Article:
Columbus first landed in Panama on Oct. 6, 1502, during his fourth and final voyage. In 1534, the King of Spain, Charles V, who ruled the first global empire, ordered a survey of the Isthmus of Panama to assess the feasibility of a canal. It would save having to sail the long and dangerous trip around South America’s Strait of Magellan.
A canal across Panama was again suggested in 1658 by Sir Thomas Browne in England, and by Thomas Jefferson in 1788. In 1827, Simón Bolívar, president of La Gran Colombia (Venezuela, Ecuador, Panama, Colombia), studied the feasibility of a railway across the Isthmus, as did U.S. President Andrew Jackson in 1836. In 1838, a French company attempted to build a road, rail and canal route, but it failed for lack of funding and technology.
In 1846, the U.S. signed a treaty with New Granada (Colombia) for rights to build a rail or canal route. In 1852, after the Mexican-American War and the California gold rush, Captain Ulysses S. Grant and the 4th Infantry were ordered to relocate to San Francisco, traveling by way of Panama. While crossing the Isthmus, a cholera epidemic killed so many soldiers that Grant organized a field hospital and cared for the ill himself, writing: “The horrors of the road in the rainy season are beyond description.”
The Panama Railroad Company, formed by New York businessmen, began building the first transcontinental railroad from the Atlantic to the Pacific. Construction workers were English, Irish, German, African, Caribbean, Indian, and Chinese. Completed in 1855, the 50-mile railroad across muddy insect-infested, disease-ridden swamps, cost over 5,000 lives.
The idea for the Panama Canal gained momentum in 1869 when France, led by builder Ferdinand de Lesseps, finished the Suez Canal, which had originally been built by Darius of Persia in the fifth century B.C. This enabled ships from the Far East to reach the Mediterranean Sea without having to sail around South Africa. French sculptor Frédéric-Auguste Bartholdi originally designed the Statue of Liberty to stand as a lighthouse to guide ships to the entrance of the Suez Canal.
In 1880, France’s Ferdinand de Lesseps began building a sea-level canal across the Isthmus of Panama. France had to abandon the effort because of landslides from heavy seasonal rains and tropical diseases of malaria and yellow fever, which killed 25,000.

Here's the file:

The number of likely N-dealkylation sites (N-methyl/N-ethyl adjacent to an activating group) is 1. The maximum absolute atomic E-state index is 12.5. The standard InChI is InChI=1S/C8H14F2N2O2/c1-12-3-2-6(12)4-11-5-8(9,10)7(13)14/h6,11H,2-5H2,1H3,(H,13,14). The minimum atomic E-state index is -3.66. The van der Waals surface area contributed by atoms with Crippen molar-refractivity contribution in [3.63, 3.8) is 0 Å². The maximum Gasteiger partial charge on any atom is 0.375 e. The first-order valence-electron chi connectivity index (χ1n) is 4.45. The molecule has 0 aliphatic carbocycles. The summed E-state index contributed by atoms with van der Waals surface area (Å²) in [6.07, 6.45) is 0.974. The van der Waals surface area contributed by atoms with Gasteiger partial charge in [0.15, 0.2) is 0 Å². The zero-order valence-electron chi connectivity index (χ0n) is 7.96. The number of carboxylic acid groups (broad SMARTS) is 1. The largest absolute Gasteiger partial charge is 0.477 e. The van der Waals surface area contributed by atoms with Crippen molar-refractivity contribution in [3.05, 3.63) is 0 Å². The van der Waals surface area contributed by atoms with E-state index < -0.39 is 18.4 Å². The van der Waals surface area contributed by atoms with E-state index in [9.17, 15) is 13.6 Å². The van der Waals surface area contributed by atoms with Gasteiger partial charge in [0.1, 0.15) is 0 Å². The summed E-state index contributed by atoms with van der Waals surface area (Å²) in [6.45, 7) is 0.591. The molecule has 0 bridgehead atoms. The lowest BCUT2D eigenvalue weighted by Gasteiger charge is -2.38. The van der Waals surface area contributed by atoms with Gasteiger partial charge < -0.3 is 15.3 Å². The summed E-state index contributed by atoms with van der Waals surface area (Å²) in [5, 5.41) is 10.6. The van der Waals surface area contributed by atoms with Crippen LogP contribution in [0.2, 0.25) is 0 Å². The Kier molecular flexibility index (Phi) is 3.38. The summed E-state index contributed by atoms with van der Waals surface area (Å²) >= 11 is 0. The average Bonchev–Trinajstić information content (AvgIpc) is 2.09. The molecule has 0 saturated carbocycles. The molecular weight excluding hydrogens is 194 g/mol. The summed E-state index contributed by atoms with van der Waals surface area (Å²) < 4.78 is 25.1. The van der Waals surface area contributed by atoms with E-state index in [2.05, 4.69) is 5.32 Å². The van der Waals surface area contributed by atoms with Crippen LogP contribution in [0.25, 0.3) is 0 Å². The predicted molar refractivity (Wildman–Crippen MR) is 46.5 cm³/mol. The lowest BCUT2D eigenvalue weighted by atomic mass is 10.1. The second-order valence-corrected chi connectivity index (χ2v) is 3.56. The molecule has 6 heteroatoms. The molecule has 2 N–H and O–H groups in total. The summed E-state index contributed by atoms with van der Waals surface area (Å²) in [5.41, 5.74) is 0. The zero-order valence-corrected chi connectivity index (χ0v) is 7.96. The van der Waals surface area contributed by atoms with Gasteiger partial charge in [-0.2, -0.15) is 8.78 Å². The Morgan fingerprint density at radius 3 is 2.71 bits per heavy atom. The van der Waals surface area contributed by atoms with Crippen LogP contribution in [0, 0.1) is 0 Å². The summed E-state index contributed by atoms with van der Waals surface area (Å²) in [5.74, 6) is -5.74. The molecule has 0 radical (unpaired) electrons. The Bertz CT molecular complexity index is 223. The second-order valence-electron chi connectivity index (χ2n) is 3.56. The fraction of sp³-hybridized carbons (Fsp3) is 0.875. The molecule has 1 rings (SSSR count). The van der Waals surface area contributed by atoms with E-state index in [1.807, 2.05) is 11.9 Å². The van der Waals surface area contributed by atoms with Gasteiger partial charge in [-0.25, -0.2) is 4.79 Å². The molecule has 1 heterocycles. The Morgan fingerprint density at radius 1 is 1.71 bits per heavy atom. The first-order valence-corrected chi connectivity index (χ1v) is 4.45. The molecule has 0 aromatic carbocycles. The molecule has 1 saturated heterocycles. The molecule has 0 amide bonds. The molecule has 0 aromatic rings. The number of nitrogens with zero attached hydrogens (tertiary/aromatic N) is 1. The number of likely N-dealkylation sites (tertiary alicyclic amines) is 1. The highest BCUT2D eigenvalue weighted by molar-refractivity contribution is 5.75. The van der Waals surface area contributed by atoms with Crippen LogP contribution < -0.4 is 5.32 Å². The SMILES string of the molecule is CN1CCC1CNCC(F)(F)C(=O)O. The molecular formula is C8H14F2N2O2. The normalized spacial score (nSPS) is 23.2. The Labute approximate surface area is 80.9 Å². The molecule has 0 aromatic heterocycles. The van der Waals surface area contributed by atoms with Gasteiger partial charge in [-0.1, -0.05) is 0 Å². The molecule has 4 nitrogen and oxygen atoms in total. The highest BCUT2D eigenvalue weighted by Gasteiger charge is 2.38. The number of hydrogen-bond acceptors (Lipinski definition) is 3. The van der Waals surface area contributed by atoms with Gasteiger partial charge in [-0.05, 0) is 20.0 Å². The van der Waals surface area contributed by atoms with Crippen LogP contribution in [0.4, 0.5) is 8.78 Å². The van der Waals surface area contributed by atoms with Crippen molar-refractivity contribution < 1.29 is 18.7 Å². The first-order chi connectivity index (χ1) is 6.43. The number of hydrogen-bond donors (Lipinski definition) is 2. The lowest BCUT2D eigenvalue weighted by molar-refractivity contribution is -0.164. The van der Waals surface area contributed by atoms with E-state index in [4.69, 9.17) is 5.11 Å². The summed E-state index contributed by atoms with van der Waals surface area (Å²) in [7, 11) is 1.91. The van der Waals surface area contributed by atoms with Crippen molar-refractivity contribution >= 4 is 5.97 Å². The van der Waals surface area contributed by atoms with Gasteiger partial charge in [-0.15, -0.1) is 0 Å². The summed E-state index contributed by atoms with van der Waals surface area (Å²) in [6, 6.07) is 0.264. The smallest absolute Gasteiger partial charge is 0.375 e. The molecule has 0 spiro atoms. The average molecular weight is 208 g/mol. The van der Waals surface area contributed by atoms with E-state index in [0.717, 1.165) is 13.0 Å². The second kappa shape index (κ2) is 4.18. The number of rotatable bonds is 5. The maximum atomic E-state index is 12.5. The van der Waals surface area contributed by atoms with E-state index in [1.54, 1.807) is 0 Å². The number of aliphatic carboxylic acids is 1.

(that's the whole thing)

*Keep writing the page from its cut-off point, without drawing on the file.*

After the Spanish-American War, U.S. Army physician Dr. Walter Reed went to Cuba in 1899 to do research on malaria and yellow fever. He confirmed the previous discovery of Dr. Carlos Finlay, that mosquitoes carried the diseases. This knowledge led to efforts of public sanitation and the development of insecticides which saved thousands of lives and made construction of a canal in Panama possible. Walter Reed Army Medical Center, founded in 1909, was named for him.
On Nov. 3, 1903, the United States helped Panama gain its independence from Colombia. Also that year, on Dec. 17, 1903, Wilbur and Orville Wright made the first controlled, sustained flight of a powered, heavier-than-air aircraft four miles south of Kitty Hawk, North Carolina, introducing the era of air travel.
On Feb. 23, 1904, the United States purchased the Canal Zone from Panama for ten million dollars plus annual payments of $250,000. The Panama Canal was planned by President William McKinley, with the actual construction beginning under President Theodore Roosevelt.
Instead of a straight sea-level canal, Roosevelt favored a set of three locks rising from sea-level to Gatun Lake, then on the other side of the lake, to have three locks going back down to sea level.
On Dec. 17, 1906, President Theodore Roosevelt addressed Congress: “The Isthmus had been a by-word for deadly unhealthfulness. Now, after two years of our occupation the conditions as regards sickness and the death rate compare … with reasonably healthy localities in the United States. Especial care has been devoted to minimizing the risk due to the presence of those species of mosquitoes which have been found to propagate malarial and yellow fevers.”
For the construction of the canal, inventions were made, such as:
- railroad innovations
- steam shovels
- steam-powered cranes
- hydraulic rock crushers
- cement mixers